Chief Standing Bear of the Ponca, Nebraska, whose statue is in the Capitol building. Artist: Benjamin Victor, 2019
ARRCC is proud to be a member of the global United Religions Initiative which has issued this statement.
We, at the United Religions Initiative, share concern and grief following the violence that took place at the United States Capitol on Wednesday, January 6th, 2021. During a Joint Session of Congress to certify the Electoral College's results for President-Elect Joe Biden and Vice President-Elect Kamala Harris, hundreds of rioters stormed the chambers and offices of the US Capitol, resulting in the injuries of dozens, the death of five people, and a nation whose framework for democracy hangs in the balance. We unequivocally condemn these attacks and any attempt to undermine the voice and integrity of a united and free people.
The politicized and conspiratorial intention of this insurrection speaks to the larger moral urgency that calls each of us to seek equity and justice for all.
This event overlaps with the unanswered calls for racial justice, a rampant epidemic that has killed hundreds of thousands of people, and a toxic political divide that has changed the nature of how we communicate with one another. This future offers so much uncertainty that we have no way of knowing what might happen next.
We cannot ignore the feelings of despair and anger that consume us when our livelihoods, our families, and our communities are at risk. These emotions are valid and invite us to look deeper into our purpose and our interconnectedness with the world around us.
When we fight for what's right, we do not do it just for ourselves; the ripple effect of this work reaches far and wide to help all those that need it.
This is why we must listen to each other's pain and deepen our understanding and trust in one another. This is why we must speak truth to power, even if those truths make us uncomfortable. This is why we come to reconcile and resolve the issues and systems that harm us so the healing can truly begin.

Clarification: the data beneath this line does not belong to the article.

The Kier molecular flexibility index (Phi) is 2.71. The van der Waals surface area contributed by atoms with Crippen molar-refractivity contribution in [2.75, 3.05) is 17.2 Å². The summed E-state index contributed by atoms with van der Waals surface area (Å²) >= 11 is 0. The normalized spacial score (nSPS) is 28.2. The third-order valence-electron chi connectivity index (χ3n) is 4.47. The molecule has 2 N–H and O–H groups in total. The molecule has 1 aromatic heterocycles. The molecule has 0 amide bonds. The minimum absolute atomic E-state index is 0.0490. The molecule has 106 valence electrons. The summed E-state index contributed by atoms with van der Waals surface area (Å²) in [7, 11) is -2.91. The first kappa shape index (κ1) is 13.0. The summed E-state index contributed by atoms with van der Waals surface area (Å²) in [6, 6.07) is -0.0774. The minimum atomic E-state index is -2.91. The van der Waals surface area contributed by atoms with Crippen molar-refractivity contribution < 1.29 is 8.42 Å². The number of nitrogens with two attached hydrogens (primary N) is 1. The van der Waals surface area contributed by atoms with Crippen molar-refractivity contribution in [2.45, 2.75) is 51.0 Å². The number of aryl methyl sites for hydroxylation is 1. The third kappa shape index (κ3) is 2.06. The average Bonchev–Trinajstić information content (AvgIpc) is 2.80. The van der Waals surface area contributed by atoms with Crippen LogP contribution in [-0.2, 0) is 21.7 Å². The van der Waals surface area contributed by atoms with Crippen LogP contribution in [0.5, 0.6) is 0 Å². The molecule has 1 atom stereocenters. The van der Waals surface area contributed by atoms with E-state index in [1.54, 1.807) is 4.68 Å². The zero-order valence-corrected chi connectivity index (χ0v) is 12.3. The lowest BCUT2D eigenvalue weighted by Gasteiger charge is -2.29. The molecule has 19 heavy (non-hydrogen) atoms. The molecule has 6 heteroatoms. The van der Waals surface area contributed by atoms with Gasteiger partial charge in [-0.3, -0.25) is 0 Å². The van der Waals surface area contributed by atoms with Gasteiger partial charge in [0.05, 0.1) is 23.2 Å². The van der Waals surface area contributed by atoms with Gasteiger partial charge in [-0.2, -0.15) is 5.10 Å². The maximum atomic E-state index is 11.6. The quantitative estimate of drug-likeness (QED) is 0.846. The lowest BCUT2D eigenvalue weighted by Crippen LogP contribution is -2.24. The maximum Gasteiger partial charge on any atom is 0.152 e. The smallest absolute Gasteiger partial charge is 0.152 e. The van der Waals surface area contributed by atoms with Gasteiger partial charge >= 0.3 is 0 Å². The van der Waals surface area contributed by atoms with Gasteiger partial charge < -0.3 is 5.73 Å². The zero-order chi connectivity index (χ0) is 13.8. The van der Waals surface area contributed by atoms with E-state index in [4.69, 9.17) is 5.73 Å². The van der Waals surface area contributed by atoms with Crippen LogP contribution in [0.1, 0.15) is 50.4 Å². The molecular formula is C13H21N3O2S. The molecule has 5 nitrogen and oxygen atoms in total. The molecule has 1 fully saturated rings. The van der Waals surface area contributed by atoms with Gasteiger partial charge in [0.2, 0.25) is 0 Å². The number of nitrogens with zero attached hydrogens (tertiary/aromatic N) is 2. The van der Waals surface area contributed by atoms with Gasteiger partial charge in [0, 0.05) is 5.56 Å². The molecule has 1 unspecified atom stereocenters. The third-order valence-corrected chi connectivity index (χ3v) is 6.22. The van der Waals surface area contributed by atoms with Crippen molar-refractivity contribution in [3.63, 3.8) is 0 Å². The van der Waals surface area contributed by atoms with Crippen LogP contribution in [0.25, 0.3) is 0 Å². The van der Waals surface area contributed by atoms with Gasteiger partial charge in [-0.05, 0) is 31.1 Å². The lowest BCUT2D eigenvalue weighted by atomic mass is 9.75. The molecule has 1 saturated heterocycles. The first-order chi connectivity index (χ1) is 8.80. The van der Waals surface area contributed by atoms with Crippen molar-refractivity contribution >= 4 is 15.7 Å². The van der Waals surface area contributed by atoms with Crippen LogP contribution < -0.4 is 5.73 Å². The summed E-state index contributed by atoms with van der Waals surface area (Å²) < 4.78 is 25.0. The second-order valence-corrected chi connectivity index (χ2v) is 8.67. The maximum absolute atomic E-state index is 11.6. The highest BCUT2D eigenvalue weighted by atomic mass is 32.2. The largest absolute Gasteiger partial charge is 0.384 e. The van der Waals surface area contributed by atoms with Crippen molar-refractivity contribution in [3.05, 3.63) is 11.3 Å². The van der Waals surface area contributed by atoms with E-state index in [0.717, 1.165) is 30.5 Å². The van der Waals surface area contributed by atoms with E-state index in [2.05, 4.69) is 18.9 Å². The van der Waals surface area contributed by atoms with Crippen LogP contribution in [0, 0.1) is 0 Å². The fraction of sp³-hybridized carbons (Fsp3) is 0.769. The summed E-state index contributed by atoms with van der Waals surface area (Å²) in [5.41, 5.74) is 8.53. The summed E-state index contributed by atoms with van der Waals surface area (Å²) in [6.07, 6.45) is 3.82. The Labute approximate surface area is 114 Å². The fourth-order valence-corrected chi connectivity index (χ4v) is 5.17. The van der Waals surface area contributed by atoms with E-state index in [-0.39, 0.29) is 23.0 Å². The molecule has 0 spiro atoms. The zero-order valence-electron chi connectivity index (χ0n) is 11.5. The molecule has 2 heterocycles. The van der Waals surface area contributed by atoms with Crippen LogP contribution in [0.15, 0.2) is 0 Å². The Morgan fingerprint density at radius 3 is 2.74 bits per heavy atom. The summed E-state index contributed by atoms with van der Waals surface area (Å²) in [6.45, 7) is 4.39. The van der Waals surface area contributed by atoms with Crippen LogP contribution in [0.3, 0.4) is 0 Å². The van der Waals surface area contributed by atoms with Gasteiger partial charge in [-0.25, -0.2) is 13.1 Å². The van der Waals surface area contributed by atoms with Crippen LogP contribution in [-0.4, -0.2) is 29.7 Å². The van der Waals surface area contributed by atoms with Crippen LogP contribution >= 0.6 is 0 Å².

A new presidential administration will be inaugurated on January 20th and with it comes the outstanding question posed by Dr. Martin Luther King's final book - Where Do We Go From Here? Chaos or Community?
We unapologetically choose the latter. As always, we remain to uplift, strengthen, and serve for the greater good.
May we upend audacity with courage.
May we heal the wounds of ignorance with the balm of compassion.
And may we extinguish the flames of anger and hatred with revolutionary love.
written by URI North America leaders, Adeola Fearon, Fred Fielding, Tahil Sharma
Chief Standing Bear of the Ponca Tribe, whose statue is under the Dome of the Capitol Building, shared an important statement that claimed the humanity of Indigenous people that he won in a Supreme Court case: "My hand is not the color of yours, but if I pierce it, I shall feel pain. If you pierce your hand, you also feel pain. The blood that will flow from mine will be the same color as yours. The same God made us both. I am a man." (Artist: Benjamin Victor, 2019)